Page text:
The Barenaked Archives: The Adventures of Sharkboy and Lavagirl in 3-D

From 2003 up until 2007, I was lucky enough to have “movie reviewer” as my job description. As such, I’ve built up a *lot* of reviews for just about every movie that came out during those years, as well as reviews of classic movies.

The Barenaked Archives are reviews that I did for two previous websites. Sadly, they are both gone, so this is now the only place online you can see these old columns.

sharkboy-lavagirlYou know it’s not going to be a good day when the projector breaks down 40 minutes into the movie. You know it’s going to be even worse when the resuming picture is out of frame.

And when the projector breaks three more times over the course of the rest the film, you begin to wonder if any movie is worth this much hassle. If there were a movie in existence worth four projector breakdowns, The Adventures of Shark Boy and Lava Girl in 3-D is definitely not it.

Based on an idea by director Robert Rodriguez’s son, Racer, The Adventures of Shark Boy and Lava Girl is about Max (Cayden Boyd), a boy who has dreamed up the superheroes Shark Boy and Lava Girl.

Max’s creations become surprisingly real when Shark Boy (Taylor Lautner)* and Lava Girl (Taylor Dooley) show up to take him to their home planet, Planet Drool (which features places such as the Train of Thought, the Stream of Consciousness, and the Land of Milk and Cookies), to stop the wicked Mr. Electricity (George Lopez) from taking over.

Robert Rodriguez is a director with two settings. On the one hand, he gives us movies like Sin City and Desperado, ultra-violent and visually impressive affairs that embrace their R rating. On the other hand, he gives us movies like Spy Kids, which turned out to be a surprisingly entertaining movie that parents could take their children to without worrying about it scarring them for life. The Adventures of Shark Boy and Lava Girl is clearly in category #2, and sadly, it is not nearly as fun as Spy Kids.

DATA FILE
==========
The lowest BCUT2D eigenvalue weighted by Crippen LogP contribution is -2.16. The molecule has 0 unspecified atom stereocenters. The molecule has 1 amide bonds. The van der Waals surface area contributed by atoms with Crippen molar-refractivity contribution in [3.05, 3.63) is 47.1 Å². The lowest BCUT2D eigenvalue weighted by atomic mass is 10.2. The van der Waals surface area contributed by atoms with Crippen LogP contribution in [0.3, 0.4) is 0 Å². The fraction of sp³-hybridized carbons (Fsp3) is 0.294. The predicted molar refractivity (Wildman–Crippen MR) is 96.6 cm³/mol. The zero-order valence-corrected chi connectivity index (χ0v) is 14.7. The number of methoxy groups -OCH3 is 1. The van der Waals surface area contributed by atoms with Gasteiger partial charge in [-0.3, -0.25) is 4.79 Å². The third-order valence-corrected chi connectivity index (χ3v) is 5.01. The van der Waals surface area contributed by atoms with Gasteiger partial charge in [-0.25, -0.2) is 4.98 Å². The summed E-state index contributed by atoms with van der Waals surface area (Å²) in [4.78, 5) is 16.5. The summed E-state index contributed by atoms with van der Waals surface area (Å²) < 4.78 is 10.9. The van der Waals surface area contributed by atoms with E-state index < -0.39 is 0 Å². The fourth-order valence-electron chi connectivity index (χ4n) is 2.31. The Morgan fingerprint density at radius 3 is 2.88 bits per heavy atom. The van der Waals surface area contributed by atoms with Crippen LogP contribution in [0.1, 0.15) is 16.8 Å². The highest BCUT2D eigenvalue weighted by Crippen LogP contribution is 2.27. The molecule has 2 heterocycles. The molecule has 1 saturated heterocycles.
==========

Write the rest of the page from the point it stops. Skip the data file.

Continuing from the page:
The whole theme of the film is about dreams, and how it’s important not to forget them or let them go just because other people tell you it’s impossible. A noble idea, to be sure, but the execution of said idea borders on excruciating at points. It’s reiterated so many times it’s tantamount to having your skull opened and the theme smashed in with a sledgehammer, and then, just to make sure you have it, it’s tattooed on your brain. Granted, you can’t be too subtle in kids’ movies, but you don’t have to beat us over the head with the message, either.

If that weren’t enough, the whole “3-D” trick is single-handedly the most annoying thing I’ve ever had to deal with while watching a movie, and that counts all the times my stepsister sat right beside me and asked “What’s happening?” when, if she’d waiting two minutes, the film would’ve told her.

The phrases “glasses on” and “glasses off” flash on the screen during the movie, letting you know when to put on your cardboard 3-D glasses. This gimmick might have been cooler if more things had flown out from the screen, but outside of a few rocks and some lava, nothing did, rendering the 3-D relatively useless. Everything had a blue-red tint that got very irritating very quickly. Younger kids might find it cool, but most people over the age of nine are going to want something more.

As much as I like Robert Rodriguez as a director, The Adventures of Shark Boy and Lava Girl in 3-D isn’t exactly a crowning achievement. The 3-D gimmick and clumsy execution will try even the most patient of viewers. Unless you’ve got young children who are just dying to see this, go do something else. Anything else. You’ll save your sanity.

*2011 note: Holy cow, I can’t believe Taylor Lautner was Shark Boy. Now he’s a famous werewolf.